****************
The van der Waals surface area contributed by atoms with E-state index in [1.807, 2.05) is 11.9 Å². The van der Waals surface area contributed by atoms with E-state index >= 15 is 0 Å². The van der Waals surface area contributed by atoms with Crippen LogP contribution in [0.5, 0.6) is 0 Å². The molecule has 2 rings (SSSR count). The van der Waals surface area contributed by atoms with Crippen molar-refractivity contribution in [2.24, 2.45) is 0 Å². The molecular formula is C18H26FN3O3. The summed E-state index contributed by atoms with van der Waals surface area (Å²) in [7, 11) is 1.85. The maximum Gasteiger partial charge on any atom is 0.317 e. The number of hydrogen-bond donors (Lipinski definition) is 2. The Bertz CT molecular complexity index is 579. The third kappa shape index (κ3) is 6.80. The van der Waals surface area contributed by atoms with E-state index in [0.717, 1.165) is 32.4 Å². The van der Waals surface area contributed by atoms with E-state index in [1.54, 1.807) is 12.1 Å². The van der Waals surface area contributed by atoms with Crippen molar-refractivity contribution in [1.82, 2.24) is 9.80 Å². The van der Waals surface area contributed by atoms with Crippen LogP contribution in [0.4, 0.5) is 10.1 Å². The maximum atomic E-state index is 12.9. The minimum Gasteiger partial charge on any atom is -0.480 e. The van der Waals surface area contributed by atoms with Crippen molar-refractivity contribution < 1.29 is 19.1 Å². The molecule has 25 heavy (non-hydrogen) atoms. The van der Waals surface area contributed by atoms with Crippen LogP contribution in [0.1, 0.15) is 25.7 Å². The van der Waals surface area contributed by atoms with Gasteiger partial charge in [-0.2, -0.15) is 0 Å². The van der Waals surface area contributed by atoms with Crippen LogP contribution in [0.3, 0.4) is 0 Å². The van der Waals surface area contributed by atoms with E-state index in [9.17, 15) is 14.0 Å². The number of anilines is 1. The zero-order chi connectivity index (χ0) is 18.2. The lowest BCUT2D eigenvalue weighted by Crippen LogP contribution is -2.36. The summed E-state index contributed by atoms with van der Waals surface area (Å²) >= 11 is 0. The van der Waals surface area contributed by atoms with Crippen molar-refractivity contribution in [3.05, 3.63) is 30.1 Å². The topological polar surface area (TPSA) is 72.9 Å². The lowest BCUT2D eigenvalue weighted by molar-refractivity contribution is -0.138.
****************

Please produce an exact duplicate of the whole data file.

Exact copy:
The van der Waals surface area contributed by atoms with E-state index in [1.807, 2.05) is 11.9 Å². The van der Waals surface area contributed by atoms with E-state index >= 15 is 0 Å². The van der Waals surface area contributed by atoms with Crippen LogP contribution in [0.5, 0.6) is 0 Å². The molecule has 2 rings (SSSR count). The van der Waals surface area contributed by atoms with Crippen molar-refractivity contribution in [2.24, 2.45) is 0 Å². The molecular formula is C18H26FN3O3. The summed E-state index contributed by atoms with van der Waals surface area (Å²) in [7, 11) is 1.85. The maximum Gasteiger partial charge on any atom is 0.317 e. The number of hydrogen-bond donors (Lipinski definition) is 2. The Bertz CT molecular complexity index is 579. The third kappa shape index (κ3) is 6.80. The van der Waals surface area contributed by atoms with E-state index in [0.717, 1.165) is 32.4 Å². The van der Waals surface area contributed by atoms with E-state index in [1.54, 1.807) is 12.1 Å². The van der Waals surface area contributed by atoms with Crippen molar-refractivity contribution in [1.82, 2.24) is 9.80 Å². The van der Waals surface area contributed by atoms with Crippen LogP contribution in [0.4, 0.5) is 10.1 Å². The maximum atomic E-state index is 12.9. The minimum Gasteiger partial charge on any atom is -0.480 e. The van der Waals surface area contributed by atoms with Crippen molar-refractivity contribution < 1.29 is 19.1 Å². The molecule has 25 heavy (non-hydrogen) atoms. The van der Waals surface area contributed by atoms with Crippen LogP contribution in [0.1, 0.15) is 25.7 Å². The van der Waals surface area contributed by atoms with Gasteiger partial charge in [-0.2, -0.15) is 0 Å². The van der Waals surface area contributed by atoms with Crippen LogP contribution in [0.3, 0.4) is 0 Å². The van der Waals surface area contributed by atoms with E-state index in [9.17, 15) is 14.0 Å². The number of anilines is 1. The zero-order chi connectivity index (χ0) is 18.2. The lowest BCUT2D eigenvalue weighted by Crippen LogP contribution is -2.36. The summed E-state index contributed by atoms with van der Waals surface area (Å²) >= 11 is 0. The van der Waals surface area contributed by atoms with Crippen molar-refractivity contribution in [3.05, 3.63) is 30.1 Å². The topological polar surface area (TPSA) is 72.9 Å². The lowest BCUT2D eigenvalue weighted by molar-refractivity contribution is -0.138.